Chris, Oh but I bet you want Bloomberg to loose just so you can put a Democrat in. I mean forget the fact that he has been a great Mayor. Forget the fact that he is well liked and has accomplished things in a great way. No, you are not thinking about that. You are thinking about Democrats. Gee you are so biased. The Hell with you and your one party system. You will never get it. You are just STUPID and I feel sorry for your parents that have such a stupid child.

Posted by: poptoy1949 | January 29, 2009 10:31 AM | Report abuse

Chris,

You are doing the same thing here you did all of last year's Democratic primaries. Bloomberg is a shoo in as NYC's next mayor.

Wiener, schwiemer, who cares. Bloomy got his third term try because he is very popular. Do not waste our time with lenghthy posts about infinite possibilities and wrinkles in the New York mayoral race. Bloomberg is unbeatable. He declined pay for his excellent mayoral services and he pays for his campaigns with his own money. The guy should run for national office.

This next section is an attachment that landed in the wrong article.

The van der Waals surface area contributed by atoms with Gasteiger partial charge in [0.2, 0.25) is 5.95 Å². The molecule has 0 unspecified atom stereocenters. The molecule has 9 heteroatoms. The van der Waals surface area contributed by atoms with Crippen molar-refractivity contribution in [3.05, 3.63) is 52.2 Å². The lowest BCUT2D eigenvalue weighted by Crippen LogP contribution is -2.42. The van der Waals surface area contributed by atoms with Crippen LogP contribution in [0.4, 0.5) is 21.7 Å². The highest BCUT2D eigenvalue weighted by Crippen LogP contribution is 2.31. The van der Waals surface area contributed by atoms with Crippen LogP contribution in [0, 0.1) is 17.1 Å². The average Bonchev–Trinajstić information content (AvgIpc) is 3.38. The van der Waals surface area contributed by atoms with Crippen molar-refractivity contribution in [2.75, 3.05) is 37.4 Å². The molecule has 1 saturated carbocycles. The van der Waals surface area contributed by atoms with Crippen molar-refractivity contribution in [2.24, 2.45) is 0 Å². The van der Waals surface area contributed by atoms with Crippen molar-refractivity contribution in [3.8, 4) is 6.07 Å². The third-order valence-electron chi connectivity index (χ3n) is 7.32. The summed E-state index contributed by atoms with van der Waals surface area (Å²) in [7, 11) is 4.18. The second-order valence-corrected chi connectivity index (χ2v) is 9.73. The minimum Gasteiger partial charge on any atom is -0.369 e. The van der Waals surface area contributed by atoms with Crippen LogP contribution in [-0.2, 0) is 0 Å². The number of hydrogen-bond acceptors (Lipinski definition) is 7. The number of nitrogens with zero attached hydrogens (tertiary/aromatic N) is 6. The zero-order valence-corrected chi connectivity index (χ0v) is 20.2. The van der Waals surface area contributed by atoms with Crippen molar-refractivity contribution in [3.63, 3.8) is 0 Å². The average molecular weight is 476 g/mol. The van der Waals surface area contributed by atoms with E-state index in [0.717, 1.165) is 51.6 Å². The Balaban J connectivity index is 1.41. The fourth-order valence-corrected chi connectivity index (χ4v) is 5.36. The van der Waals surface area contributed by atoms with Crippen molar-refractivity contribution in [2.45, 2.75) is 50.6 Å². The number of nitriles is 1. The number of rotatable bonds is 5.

Posted by: rfpiktor | January 29, 2009 8:57 AM | Report abuse

I live in NYC and to put it as simply as possible, since Bloomberg took office murder rates are way down and high school graduation rates are way up.

No one is happy about him over turning his term limits but we are still going to vote for him anyway because he is doing a great job.

Also NYC was in a deep recession after 9/11 when corporations were scared to invest in the city, and it was Bloomberg not Giuliani that got the City's economy going again.

To say that Bloomberg has only overseen boom times is just wrong.

Posted by: peteywheatstraw | January 28, 2009 9:10 PM | Report abuse

Guiliani was a war time concierge leading NY out of the recession of the late 80s. Bloomberg was a peace time concierge leading NY during better times. The author has a point portraying him as a seemingly relic of the care-free boom times. Though it also seems he does NOT know how NOT to make money. Tough call.